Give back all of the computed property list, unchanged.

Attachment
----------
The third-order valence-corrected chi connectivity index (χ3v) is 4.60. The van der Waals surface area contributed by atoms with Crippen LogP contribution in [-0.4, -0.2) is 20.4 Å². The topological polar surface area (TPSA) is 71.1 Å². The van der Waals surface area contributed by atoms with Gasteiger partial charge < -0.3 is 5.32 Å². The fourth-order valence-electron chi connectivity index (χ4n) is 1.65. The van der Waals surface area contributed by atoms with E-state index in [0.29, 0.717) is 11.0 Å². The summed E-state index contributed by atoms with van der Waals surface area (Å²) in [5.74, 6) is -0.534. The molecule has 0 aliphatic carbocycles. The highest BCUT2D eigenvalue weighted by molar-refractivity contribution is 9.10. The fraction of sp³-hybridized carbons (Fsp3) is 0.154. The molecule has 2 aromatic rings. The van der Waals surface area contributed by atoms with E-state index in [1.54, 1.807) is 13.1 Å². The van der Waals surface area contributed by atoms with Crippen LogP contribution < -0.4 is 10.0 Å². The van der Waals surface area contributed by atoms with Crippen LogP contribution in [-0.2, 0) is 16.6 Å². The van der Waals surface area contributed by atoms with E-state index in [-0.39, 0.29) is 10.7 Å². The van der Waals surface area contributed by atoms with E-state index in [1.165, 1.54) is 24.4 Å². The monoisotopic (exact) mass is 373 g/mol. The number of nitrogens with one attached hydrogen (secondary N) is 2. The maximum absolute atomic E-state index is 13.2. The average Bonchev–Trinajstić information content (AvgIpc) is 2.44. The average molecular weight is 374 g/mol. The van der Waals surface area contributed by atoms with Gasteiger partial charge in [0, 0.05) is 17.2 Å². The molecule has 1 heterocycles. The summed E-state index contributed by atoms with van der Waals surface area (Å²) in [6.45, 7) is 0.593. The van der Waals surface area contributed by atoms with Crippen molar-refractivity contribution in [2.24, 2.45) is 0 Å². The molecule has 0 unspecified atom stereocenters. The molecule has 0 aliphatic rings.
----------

The third-order valence-corrected chi connectivity index (χ3v) is 4.60. The van der Waals surface area contributed by atoms with Crippen LogP contribution in [-0.4, -0.2) is 20.4 Å². The topological polar surface area (TPSA) is 71.1 Å². The van der Waals surface area contributed by atoms with Gasteiger partial charge < -0.3 is 5.32 Å². The fourth-order valence-electron chi connectivity index (χ4n) is 1.65. The van der Waals surface area contributed by atoms with E-state index in [0.29, 0.717) is 11.0 Å². The summed E-state index contributed by atoms with van der Waals surface area (Å²) in [5.74, 6) is -0.534. The molecule has 0 aliphatic carbocycles. The highest BCUT2D eigenvalue weighted by molar-refractivity contribution is 9.10. The fraction of sp³-hybridized carbons (Fsp3) is 0.154. The molecule has 2 aromatic rings. The van der Waals surface area contributed by atoms with E-state index in [1.54, 1.807) is 13.1 Å². The van der Waals surface area contributed by atoms with Crippen LogP contribution < -0.4 is 10.0 Å². The van der Waals surface area contributed by atoms with Crippen LogP contribution in [-0.2, 0) is 16.6 Å². The van der Waals surface area contributed by atoms with E-state index in [-0.39, 0.29) is 10.7 Å². The van der Waals surface area contributed by atoms with E-state index in [1.165, 1.54) is 24.4 Å². The monoisotopic (exact) mass is 373 g/mol. The number of nitrogens with one attached hydrogen (secondary N) is 2. The maximum absolute atomic E-state index is 13.2. The average Bonchev–Trinajstić information content (AvgIpc) is 2.44. The average molecular weight is 374 g/mol. The van der Waals surface area contributed by atoms with Gasteiger partial charge in [0, 0.05) is 17.2 Å². The molecule has 1 heterocycles. The summed E-state index contributed by atoms with van der Waals surface area (Å²) in [6.45, 7) is 0.593. The van der Waals surface area contributed by atoms with Crippen molar-refractivity contribution in [2.24, 2.45) is 0 Å². The molecule has 0 unspecified atom stereocenters. The molecule has 0 aliphatic rings.